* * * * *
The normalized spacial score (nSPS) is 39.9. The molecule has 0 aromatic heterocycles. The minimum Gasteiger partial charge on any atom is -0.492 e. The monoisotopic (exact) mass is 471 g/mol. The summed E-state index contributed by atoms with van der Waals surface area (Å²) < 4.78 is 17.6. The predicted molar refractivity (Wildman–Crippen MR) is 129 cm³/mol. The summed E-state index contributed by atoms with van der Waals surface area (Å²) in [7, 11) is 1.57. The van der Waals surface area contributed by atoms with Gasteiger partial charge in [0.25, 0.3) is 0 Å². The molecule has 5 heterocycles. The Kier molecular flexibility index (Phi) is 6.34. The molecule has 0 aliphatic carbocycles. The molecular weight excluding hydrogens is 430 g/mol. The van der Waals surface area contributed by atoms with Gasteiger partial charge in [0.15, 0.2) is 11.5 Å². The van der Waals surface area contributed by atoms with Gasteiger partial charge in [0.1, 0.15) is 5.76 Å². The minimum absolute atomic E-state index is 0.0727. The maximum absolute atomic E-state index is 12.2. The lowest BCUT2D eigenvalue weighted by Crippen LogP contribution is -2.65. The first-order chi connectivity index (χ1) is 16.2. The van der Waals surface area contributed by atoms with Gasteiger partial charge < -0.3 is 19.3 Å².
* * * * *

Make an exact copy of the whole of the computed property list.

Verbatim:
The normalized spacial score (nSPS) is 39.9. The molecule has 0 aromatic heterocycles. The minimum Gasteiger partial charge on any atom is -0.492 e. The monoisotopic (exact) mass is 471 g/mol. The summed E-state index contributed by atoms with van der Waals surface area (Å²) < 4.78 is 17.6. The predicted molar refractivity (Wildman–Crippen MR) is 129 cm³/mol. The summed E-state index contributed by atoms with van der Waals surface area (Å²) in [7, 11) is 1.57. The van der Waals surface area contributed by atoms with Gasteiger partial charge in [0.25, 0.3) is 0 Å². The molecule has 5 heterocycles. The Kier molecular flexibility index (Phi) is 6.34. The molecule has 0 aliphatic carbocycles. The molecular weight excluding hydrogens is 430 g/mol. The van der Waals surface area contributed by atoms with Gasteiger partial charge in [0.15, 0.2) is 11.5 Å². The van der Waals surface area contributed by atoms with Gasteiger partial charge in [0.1, 0.15) is 5.76 Å². The minimum absolute atomic E-state index is 0.0727. The maximum absolute atomic E-state index is 12.2. The lowest BCUT2D eigenvalue weighted by Crippen LogP contribution is -2.65. The first-order chi connectivity index (χ1) is 16.2. The van der Waals surface area contributed by atoms with Gasteiger partial charge < -0.3 is 19.3 Å².